Drive thru window on surfing

Surf filmmaker Greg Browning makes it real
by Danny Brown
Published July 5, 2007

Greg Browning suggested they make a surf video.
A little over five years ago his older brother had run into one of those rough periods in life involving a divorce and career change. A month long sojourn from their South Bay homes along the California coast seemed like the natural remedy. His brother would get to refocus. Greg would get to film. And both of them would get to surf.
When his brother backed out to start his own business, though, Greg was already set on the trip. He had scrounged together some funding from surf filmmaker Taylor Steele’s Poor Specimen production company, and called up a few friends — Donavan Frankenreiter, Benji Weatherly, Rob Machado, and Shawn “Barney” Barron — all well-known surfers in the surf world. They gunned it up the coast in a rented RV to pick up Barney in Santa Cruz, and then slowly wound their way back down. Greg called the project Drive Thru California.
“I had traveled with Benji and Donavan before, and they were the funniest guys you could ever want to hang out with. What I wanted to do was to show the experience by letting their actions and surfing speak for themselves,” Browning said during a recent interview at his Torrance home. He acknowledged that the iconographic surf movie Endless Summer helped shape his initial approach, but rather than narrate over the events as most filmmakers do, including Endless Summer’s Bruce Brown, he would let the dynamics of his surf stars shape the story.
The seventh edition to this series, Drive Thru Caribbean, premieres next Thursday at the Hermosa Beach Community Center. The film has been airing as an eight-part show for the past several months on Fuel TV, titillating viewers with footage of his zany crew while they romp through the Jamaica, Barbados, and Puerto Rico, carving up crystal waves along the way. The DVD is a condensed version of this adventure, packed full with surfing and some of the nitty-gritty scenes that weren’t tame enough for cable.
A man of medium height with an adenoidal surfer’s voice, Brown has the broad shoulders of someone who has logged a lot of time in the ocean. In addition to his film work, he has been working with Body Glove for 20 years, since they sponsored him for surfing when he was 13.
“Every morning Greg wakes up and gets the machine going,” commented surfer/songwriter Donavan Frankenreiter in a recent interview with TransWorld SURF (August 2007). “He’s like the camp director, and he’s so amped and always keeps things moving.”
Sitting in an office cluttered with stacks of external hard drives, tacked up dead-lines and photographs, a small couch, and two large computer monitors, Greg joked about how haphazard the first Drive Thru was. “When we drove to Santa Cruz to pick up Barney I called him and he said, ‘Are you serious? This is a real thing we’re doing?’ We had to wait for him to pack for almost three hours.”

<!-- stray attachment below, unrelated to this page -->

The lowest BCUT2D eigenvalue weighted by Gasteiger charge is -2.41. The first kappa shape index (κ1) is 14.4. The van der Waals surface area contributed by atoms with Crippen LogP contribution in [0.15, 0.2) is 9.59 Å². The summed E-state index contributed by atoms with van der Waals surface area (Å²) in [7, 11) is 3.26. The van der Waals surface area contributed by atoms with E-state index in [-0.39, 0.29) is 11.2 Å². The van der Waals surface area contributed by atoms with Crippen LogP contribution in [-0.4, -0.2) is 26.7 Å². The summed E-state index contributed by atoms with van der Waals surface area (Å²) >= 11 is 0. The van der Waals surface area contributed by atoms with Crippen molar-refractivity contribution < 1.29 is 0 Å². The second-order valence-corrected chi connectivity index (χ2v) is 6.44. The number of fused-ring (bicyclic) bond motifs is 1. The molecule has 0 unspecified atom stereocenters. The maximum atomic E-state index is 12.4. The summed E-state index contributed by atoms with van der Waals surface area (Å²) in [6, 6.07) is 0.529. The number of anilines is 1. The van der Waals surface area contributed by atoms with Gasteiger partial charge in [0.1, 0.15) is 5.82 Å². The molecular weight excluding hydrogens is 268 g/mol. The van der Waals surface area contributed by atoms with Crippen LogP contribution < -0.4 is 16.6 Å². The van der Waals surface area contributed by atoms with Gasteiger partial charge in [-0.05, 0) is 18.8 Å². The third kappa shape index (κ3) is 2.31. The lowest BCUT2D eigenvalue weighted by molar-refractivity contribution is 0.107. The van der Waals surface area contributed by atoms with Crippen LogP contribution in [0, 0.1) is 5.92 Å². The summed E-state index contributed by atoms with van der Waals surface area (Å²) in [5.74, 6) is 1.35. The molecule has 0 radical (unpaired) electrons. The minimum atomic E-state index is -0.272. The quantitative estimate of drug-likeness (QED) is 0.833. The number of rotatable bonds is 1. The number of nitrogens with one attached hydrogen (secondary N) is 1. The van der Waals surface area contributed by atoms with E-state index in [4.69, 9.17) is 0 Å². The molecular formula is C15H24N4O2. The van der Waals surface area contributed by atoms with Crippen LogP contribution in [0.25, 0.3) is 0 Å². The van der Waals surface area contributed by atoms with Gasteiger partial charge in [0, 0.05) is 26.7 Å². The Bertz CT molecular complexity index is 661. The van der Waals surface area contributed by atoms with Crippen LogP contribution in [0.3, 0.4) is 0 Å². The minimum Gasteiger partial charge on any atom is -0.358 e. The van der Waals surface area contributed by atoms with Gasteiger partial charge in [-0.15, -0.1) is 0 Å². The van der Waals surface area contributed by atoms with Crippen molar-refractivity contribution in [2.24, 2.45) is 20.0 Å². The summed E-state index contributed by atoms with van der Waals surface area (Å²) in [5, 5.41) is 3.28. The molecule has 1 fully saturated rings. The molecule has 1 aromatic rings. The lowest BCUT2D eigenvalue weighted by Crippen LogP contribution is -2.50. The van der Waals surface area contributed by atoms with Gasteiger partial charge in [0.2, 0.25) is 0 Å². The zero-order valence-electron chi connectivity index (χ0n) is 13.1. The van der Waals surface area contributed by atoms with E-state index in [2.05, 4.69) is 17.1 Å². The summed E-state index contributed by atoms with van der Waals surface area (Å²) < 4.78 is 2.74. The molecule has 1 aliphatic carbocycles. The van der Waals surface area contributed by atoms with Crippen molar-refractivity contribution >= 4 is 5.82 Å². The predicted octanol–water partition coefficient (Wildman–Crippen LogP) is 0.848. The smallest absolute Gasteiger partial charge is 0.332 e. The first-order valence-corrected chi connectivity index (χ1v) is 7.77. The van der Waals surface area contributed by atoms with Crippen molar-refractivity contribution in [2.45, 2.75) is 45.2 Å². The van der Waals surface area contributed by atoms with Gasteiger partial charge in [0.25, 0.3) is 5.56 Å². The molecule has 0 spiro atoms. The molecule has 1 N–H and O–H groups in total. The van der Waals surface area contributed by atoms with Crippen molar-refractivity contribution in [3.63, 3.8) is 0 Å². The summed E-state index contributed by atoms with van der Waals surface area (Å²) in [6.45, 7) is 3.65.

Browning laughed off the memory, but despite all the joking and light-heartedness that characterizes his seamlessly carefree surfing and work lifestyle, Browning is a hard working man.
Several weekly commutes to San Diego to work on Drive Thru Caribbean, traveling to tropical atolls for photo and video shoots (this week he is in Bali), overseeing Body Glove ads, and being a dad takes stamina.
“There’s usually three nights a week I don’t sleep because I have so much stuff to get done,” he explained, “and I want to spend time with my kids.”
The South Bay in the seventies and eighties was a different place. You can still see remnants of what it was once like scattered here and there throughout the area, where the odd, aged beach house with chipped paint and sagging roof is caught between new mansions. Browning and his older brother grew up near Clark Stadium at 11th Street and Ardmore. They surfed every day on the south side of the pier, picking up a group of guys on the way to the beach to go out with them. When they got good enough, they switched to 16th Street, on the north side of the pier. On 16th Street, in one of these older beachfront houses, he met his mentor Howard Eddy. One of the benefits Eddy enjoyed as a retiree from Panasonic was access to Panasonic’s new video cameras and editing equipment
“He would come down to the beach and video every day,” Browning said. “Me and the Brewer brothers and Matt Walls, we would all go over there after school and watch ourselves surfing and rewind it. Then I started editing stuff on old video inputs with an overlay, to try and get sponsors and stuff. Howard taught us to hook up all the equipment and use everything he had.”